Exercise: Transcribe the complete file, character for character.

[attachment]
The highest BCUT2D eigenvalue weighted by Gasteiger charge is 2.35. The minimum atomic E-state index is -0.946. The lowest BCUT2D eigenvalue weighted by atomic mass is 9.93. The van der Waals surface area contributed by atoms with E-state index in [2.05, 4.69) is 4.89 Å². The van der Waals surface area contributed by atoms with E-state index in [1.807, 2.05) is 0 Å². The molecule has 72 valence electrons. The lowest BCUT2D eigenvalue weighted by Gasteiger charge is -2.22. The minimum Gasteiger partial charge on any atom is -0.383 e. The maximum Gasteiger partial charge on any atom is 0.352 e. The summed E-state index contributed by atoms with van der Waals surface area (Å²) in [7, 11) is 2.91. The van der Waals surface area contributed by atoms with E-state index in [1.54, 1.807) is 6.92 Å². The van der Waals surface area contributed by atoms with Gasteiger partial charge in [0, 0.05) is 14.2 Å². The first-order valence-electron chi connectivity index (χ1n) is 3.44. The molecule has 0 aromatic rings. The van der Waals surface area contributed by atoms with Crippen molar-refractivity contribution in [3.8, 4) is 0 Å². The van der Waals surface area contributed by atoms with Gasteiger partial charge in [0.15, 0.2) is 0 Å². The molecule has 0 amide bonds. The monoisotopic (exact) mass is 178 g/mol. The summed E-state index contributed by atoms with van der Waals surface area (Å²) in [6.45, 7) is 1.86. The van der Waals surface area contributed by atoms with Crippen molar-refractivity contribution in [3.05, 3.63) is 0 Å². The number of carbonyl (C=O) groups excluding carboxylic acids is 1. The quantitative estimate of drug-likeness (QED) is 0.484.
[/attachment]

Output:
The highest BCUT2D eigenvalue weighted by Gasteiger charge is 2.35. The minimum atomic E-state index is -0.946. The lowest BCUT2D eigenvalue weighted by atomic mass is 9.93. The van der Waals surface area contributed by atoms with E-state index in [2.05, 4.69) is 4.89 Å². The van der Waals surface area contributed by atoms with E-state index in [1.807, 2.05) is 0 Å². The molecule has 72 valence electrons. The lowest BCUT2D eigenvalue weighted by Gasteiger charge is -2.22. The minimum Gasteiger partial charge on any atom is -0.383 e. The maximum Gasteiger partial charge on any atom is 0.352 e. The summed E-state index contributed by atoms with van der Waals surface area (Å²) in [7, 11) is 2.91. The van der Waals surface area contributed by atoms with E-state index in [1.54, 1.807) is 6.92 Å². The van der Waals surface area contributed by atoms with Gasteiger partial charge in [0, 0.05) is 14.2 Å². The first-order valence-electron chi connectivity index (χ1n) is 3.44. The molecule has 0 aromatic rings. The van der Waals surface area contributed by atoms with Crippen molar-refractivity contribution in [3.8, 4) is 0 Å². The van der Waals surface area contributed by atoms with Gasteiger partial charge in [0.15, 0.2) is 0 Å². The molecule has 0 amide bonds. The monoisotopic (exact) mass is 178 g/mol. The summed E-state index contributed by atoms with van der Waals surface area (Å²) in [6.45, 7) is 1.86. The van der Waals surface area contributed by atoms with Crippen molar-refractivity contribution in [3.05, 3.63) is 0 Å². The number of carbonyl (C=O) groups excluding carboxylic acids is 1. The quantitative estimate of drug-likeness (QED) is 0.484.